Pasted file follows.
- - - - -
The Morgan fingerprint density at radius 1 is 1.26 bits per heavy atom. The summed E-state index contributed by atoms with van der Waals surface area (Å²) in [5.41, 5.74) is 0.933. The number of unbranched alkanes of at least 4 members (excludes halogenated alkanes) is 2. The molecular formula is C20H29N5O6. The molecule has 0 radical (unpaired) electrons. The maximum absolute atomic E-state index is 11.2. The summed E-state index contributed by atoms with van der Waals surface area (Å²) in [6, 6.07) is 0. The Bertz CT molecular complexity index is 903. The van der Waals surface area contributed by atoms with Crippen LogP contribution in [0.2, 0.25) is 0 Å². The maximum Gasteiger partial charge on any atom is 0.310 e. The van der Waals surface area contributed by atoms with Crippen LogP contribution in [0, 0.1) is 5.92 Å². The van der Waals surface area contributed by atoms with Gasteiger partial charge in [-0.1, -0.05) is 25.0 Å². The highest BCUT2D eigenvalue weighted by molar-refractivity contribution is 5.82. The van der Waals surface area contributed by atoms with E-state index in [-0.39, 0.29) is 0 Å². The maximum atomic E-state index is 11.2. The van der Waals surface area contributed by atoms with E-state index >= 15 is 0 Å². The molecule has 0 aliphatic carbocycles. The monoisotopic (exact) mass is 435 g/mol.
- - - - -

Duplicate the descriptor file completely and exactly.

The Morgan fingerprint density at radius 1 is 1.26 bits per heavy atom. The summed E-state index contributed by atoms with van der Waals surface area (Å²) in [5.41, 5.74) is 0.933. The number of unbranched alkanes of at least 4 members (excludes halogenated alkanes) is 2. The molecular formula is C20H29N5O6. The molecule has 0 radical (unpaired) electrons. The maximum absolute atomic E-state index is 11.2. The summed E-state index contributed by atoms with van der Waals surface area (Å²) in [6, 6.07) is 0. The Bertz CT molecular complexity index is 903. The van der Waals surface area contributed by atoms with Crippen LogP contribution in [0.2, 0.25) is 0 Å². The maximum Gasteiger partial charge on any atom is 0.310 e. The van der Waals surface area contributed by atoms with Crippen LogP contribution in [0, 0.1) is 5.92 Å². The van der Waals surface area contributed by atoms with Gasteiger partial charge in [-0.1, -0.05) is 25.0 Å². The highest BCUT2D eigenvalue weighted by molar-refractivity contribution is 5.82. The van der Waals surface area contributed by atoms with E-state index in [-0.39, 0.29) is 0 Å². The maximum atomic E-state index is 11.2. The van der Waals surface area contributed by atoms with E-state index >= 15 is 0 Å². The molecule has 0 aliphatic carbocycles. The monoisotopic (exact) mass is 435 g/mol.